In collaboration with: Bernhard Reinsberg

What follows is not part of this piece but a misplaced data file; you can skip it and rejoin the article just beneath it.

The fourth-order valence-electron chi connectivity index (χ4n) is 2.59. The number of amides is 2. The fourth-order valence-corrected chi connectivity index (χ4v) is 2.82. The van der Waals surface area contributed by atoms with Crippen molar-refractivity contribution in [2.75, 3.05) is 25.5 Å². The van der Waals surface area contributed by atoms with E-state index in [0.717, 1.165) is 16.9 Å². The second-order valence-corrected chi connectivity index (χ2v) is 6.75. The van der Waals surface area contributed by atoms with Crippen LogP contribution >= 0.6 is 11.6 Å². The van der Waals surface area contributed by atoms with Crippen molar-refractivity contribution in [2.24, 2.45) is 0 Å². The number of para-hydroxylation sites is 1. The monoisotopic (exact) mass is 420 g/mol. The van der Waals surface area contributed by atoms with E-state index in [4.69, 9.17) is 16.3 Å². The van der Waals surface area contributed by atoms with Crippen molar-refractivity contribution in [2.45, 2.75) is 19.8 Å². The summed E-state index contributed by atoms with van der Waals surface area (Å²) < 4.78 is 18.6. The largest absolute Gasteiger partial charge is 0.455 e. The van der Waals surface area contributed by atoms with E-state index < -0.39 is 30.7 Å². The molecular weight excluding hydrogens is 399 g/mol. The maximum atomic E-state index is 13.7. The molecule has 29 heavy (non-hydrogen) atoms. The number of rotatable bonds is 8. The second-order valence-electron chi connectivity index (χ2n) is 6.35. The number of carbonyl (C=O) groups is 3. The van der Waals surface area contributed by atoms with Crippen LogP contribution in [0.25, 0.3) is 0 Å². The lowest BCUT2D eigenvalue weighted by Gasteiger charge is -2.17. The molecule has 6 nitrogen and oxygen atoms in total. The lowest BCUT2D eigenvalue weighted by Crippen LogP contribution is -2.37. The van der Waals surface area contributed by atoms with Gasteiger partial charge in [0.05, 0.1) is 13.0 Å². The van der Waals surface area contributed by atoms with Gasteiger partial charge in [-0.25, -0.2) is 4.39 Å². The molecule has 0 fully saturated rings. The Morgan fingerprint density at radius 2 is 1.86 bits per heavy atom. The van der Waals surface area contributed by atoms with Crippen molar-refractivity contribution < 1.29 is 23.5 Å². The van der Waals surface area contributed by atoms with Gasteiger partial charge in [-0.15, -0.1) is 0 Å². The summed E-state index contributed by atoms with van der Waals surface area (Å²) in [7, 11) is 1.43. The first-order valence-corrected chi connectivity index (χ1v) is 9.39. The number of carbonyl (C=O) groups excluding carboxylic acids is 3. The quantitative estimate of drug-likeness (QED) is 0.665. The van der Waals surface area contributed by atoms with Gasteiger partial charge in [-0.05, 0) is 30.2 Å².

In many issue areas of world politics, international cooperation is governed by a dense network of separate but overlapping international institutions. Intergovernmental organizations (IGOs) are at the core of such regime complexes. Yet, we know little about how this environment of regime complexity shapes the creation and design of IGOs. We offer an analytical framework that theorizes the effects of overlapping institutions within a regime complex on the creation and design of new IGOs. We argue that, in general, states seek to avoid the proliferation of overlapping organizations that provide similar functions to similar sets of member states in an issue area. When it comes to the design of new IGOs, states adjust organizational structure in order to be better manage the uncertainties generated by institutional complexity. States also reduce uncertainty related to the design of new IGOs by taking cues from the design of overlapping organizations which results in a convergence of designs across IGOs within a regime complex. To test the implications of our argument, we introduce an innovative measure of institutional overlap in global governance and new data on the institutional design and governance tasks of the 534 IGOs contained in the Correlates of War IGO data. Our findings support our theoretical argument and point to important areas for future research on institutional complexity in global governance.